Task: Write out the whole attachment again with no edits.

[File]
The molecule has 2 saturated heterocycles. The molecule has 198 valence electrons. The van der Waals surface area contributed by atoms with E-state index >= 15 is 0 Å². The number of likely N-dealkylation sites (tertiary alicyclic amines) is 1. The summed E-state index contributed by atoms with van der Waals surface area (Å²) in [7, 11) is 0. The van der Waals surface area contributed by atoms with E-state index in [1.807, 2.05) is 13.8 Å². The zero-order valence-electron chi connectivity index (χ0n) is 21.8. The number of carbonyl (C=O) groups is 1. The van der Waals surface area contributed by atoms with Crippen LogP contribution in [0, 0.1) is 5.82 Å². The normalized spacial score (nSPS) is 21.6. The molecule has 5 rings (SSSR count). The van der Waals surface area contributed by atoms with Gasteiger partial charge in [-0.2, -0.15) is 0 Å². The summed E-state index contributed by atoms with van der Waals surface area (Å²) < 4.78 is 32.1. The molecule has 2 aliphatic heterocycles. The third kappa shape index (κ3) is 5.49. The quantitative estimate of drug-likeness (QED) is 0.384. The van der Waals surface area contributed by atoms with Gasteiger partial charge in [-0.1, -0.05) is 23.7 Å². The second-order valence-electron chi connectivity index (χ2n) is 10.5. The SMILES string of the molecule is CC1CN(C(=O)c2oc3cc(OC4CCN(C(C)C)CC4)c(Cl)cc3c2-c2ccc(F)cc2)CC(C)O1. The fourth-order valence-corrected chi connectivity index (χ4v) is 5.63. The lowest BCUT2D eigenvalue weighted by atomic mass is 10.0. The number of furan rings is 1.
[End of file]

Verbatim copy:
The molecule has 2 saturated heterocycles. The molecule has 198 valence electrons. The van der Waals surface area contributed by atoms with E-state index >= 15 is 0 Å². The number of likely N-dealkylation sites (tertiary alicyclic amines) is 1. The summed E-state index contributed by atoms with van der Waals surface area (Å²) in [7, 11) is 0. The van der Waals surface area contributed by atoms with E-state index in [1.807, 2.05) is 13.8 Å². The zero-order valence-electron chi connectivity index (χ0n) is 21.8. The number of carbonyl (C=O) groups is 1. The van der Waals surface area contributed by atoms with Crippen LogP contribution in [0, 0.1) is 5.82 Å². The normalized spacial score (nSPS) is 21.6. The molecule has 5 rings (SSSR count). The van der Waals surface area contributed by atoms with Gasteiger partial charge in [-0.2, -0.15) is 0 Å². The summed E-state index contributed by atoms with van der Waals surface area (Å²) < 4.78 is 32.1. The molecule has 2 aliphatic heterocycles. The third kappa shape index (κ3) is 5.49. The quantitative estimate of drug-likeness (QED) is 0.384. The van der Waals surface area contributed by atoms with Gasteiger partial charge in [-0.1, -0.05) is 23.7 Å². The second-order valence-electron chi connectivity index (χ2n) is 10.5. The SMILES string of the molecule is CC1CN(C(=O)c2oc3cc(OC4CCN(C(C)C)CC4)c(Cl)cc3c2-c2ccc(F)cc2)CC(C)O1. The fourth-order valence-corrected chi connectivity index (χ4v) is 5.63. The lowest BCUT2D eigenvalue weighted by atomic mass is 10.0. The number of furan rings is 1.